Players Sue Winamax for Lack of Transparency in Wake of Botting Ordeal
Six poker players with accounts on Winamax are suing the online poker operator based in France, on grounds that the company “failed to protect the integrity and transparency of its gaming operations,” Poker Industry Pro ($) reported Thursday.
The lawsuit follows from a recent bot investigation that involved two players suspected of “botting,” a form of cheating that makes use of a computer program set up to play against human players, in Winamax’s jackpot sit ‘n’ go’s called Expresso games.
Maxime Lemaitre was among the six players who initiated legal action against Winamax, suing for damages estimated between €10,000 to €50,000 each. By the time registration to join the collective action suit closed, 16 players in total had joined.
The cheating allegations were first raised on June 9 by Lemaitre, who, posting under the moniker “batmax”, provided detailed research backing his claims on France’s leading poker community site, Club Poker. Winamax took quick action to temporarily suspend the accounts.
Their next move was a new one — Winamax invited the two players to play the games in question in front of Winamax employees at their Paris office, as a chance to prove their innocence. While one player, “VictoriaMo”, accepted the invitation and went and played over 400 sit ‘n’ go’s at €100 and €250 limits during the visit, “Twopandas” did not and his account was suspended and his account balance seized.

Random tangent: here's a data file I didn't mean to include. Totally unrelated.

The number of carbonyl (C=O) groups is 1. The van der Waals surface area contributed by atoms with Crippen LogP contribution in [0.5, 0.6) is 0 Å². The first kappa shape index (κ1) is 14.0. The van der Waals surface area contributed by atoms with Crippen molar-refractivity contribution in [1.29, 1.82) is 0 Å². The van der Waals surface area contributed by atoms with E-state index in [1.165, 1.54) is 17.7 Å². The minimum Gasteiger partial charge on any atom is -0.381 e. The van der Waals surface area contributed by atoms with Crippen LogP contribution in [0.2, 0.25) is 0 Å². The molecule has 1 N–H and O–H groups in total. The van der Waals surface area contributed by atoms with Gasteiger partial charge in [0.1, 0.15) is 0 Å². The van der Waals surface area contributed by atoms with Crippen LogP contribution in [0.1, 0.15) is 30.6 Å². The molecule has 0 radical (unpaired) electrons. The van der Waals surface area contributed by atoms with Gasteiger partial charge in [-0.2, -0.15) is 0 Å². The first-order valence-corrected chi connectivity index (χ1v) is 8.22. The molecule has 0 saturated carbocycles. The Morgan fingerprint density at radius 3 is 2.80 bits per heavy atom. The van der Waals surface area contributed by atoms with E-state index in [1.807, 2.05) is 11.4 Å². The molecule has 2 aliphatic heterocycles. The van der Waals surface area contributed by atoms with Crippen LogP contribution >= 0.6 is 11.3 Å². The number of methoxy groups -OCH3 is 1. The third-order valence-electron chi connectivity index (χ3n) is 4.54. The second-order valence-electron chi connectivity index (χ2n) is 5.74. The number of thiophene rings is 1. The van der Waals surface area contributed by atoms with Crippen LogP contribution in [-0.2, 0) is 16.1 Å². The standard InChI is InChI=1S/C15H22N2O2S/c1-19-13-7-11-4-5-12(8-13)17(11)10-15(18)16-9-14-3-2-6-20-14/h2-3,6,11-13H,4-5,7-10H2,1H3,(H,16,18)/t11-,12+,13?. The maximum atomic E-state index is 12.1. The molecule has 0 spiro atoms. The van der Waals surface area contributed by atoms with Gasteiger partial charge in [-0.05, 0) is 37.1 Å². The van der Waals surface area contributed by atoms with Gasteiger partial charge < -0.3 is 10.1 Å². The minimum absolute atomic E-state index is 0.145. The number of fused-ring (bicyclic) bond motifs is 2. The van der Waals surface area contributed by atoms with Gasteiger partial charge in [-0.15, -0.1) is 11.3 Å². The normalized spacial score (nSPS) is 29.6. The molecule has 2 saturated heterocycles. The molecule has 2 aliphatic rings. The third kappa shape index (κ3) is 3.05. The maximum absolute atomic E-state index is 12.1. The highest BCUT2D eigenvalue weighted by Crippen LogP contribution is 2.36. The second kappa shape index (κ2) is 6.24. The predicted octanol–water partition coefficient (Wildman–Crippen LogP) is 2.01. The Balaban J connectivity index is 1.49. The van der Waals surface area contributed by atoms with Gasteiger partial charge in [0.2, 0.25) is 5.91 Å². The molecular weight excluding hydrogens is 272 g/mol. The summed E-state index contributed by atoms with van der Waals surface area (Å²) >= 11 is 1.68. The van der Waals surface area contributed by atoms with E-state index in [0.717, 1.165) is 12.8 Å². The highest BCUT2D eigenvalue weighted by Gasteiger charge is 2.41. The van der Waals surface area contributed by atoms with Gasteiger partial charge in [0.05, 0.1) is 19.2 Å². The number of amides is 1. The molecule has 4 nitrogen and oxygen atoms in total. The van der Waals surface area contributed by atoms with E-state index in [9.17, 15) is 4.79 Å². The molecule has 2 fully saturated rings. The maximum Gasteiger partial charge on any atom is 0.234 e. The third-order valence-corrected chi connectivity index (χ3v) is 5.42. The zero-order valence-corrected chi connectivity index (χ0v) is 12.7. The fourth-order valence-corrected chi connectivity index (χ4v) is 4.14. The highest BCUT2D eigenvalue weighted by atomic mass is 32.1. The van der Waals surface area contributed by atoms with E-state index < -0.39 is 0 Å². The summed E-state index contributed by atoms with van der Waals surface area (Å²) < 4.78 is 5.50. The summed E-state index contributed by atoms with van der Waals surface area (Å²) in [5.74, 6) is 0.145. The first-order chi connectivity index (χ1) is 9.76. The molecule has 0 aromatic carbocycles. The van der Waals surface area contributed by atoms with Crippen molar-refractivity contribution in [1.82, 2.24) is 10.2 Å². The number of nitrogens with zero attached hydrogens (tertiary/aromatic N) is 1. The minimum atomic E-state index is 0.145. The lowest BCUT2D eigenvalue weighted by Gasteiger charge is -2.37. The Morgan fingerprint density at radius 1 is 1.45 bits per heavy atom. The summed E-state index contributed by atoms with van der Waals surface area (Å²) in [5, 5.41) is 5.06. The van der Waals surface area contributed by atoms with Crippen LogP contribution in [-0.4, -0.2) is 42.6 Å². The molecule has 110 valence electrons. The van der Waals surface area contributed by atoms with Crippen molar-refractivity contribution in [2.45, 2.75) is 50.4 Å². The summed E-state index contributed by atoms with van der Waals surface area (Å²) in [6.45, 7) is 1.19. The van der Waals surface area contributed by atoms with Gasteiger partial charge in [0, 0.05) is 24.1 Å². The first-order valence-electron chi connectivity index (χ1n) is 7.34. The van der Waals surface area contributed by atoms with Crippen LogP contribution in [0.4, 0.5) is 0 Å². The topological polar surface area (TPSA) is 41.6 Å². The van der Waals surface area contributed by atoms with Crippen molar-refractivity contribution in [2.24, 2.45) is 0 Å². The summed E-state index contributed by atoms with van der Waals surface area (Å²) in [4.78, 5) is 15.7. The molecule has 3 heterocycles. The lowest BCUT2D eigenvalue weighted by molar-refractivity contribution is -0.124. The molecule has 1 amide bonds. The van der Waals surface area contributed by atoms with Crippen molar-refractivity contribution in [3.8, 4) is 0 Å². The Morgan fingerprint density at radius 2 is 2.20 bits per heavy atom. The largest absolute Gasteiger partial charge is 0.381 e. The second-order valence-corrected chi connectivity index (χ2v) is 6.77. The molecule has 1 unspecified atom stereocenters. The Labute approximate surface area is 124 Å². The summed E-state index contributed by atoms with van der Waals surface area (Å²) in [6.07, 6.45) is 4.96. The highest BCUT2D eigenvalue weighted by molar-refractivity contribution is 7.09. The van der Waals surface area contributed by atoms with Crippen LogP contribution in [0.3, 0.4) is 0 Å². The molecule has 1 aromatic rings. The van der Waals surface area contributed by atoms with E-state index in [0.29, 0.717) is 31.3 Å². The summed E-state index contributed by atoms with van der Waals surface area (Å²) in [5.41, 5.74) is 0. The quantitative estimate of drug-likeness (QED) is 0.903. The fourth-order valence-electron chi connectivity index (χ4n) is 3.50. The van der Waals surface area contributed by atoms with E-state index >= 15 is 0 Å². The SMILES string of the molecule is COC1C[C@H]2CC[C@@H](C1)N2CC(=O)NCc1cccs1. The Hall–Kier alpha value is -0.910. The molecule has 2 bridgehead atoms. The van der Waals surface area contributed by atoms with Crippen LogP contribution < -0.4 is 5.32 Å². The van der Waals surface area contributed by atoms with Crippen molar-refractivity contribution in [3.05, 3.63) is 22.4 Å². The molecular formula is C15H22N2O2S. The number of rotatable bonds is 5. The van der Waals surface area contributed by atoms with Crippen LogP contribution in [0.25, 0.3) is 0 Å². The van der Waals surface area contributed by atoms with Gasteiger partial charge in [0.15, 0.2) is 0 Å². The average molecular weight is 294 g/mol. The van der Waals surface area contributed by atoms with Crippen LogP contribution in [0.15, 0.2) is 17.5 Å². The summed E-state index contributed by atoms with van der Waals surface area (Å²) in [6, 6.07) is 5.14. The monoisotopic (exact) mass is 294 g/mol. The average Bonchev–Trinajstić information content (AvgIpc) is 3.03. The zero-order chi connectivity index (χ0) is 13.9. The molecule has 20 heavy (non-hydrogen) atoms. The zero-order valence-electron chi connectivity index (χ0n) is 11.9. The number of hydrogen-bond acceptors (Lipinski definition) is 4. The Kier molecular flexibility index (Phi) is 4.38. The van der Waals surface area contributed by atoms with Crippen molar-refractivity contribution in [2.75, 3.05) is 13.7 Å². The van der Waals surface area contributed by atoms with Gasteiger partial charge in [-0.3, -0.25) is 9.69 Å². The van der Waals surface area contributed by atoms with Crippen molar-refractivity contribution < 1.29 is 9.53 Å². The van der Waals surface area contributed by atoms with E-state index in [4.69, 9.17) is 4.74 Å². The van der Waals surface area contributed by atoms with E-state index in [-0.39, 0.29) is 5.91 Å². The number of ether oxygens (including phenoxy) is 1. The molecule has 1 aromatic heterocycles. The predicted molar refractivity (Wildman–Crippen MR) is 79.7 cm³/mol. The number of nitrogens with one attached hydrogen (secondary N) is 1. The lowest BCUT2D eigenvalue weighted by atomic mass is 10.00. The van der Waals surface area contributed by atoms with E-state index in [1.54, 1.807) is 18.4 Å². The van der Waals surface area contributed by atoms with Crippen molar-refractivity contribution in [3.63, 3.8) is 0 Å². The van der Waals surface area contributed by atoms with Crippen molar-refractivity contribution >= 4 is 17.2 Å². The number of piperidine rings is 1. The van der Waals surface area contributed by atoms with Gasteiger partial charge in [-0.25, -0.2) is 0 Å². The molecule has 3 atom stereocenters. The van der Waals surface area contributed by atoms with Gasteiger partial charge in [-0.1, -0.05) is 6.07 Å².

On July 30, Winamax posted the results of their month-long investigation into the allegations on the Club Poker forum. In that report, Winamax exonerated VictoriaMo, while confirming cheating by Twopandas, Pro ($) reported. As a result, VictoriaMo was allowed to keep funds on the account, but both accounts were shut down, as Winamax explained:
“Given the suspicion surrounding [VictoriaMo] and the general climate of mistrust … it was decided as a precaution not to lift the suspension of his account.”
Winamax sought out to repay affected players who had lost money when playing against these accounts, and dozens of players received compensation a week after the report was released. The exact details for calculating compensation was not clarified, however, and players felt they were not adequately compensated based on the number of games they had played against the accounts.
Pro reported that one player who asked customer support to clarify how compensation was calculated, was met by the following response:
Unhappy with this response, six players, including Lemaitre, took action against Winamax by hiring an attorney and filing a lawsuit.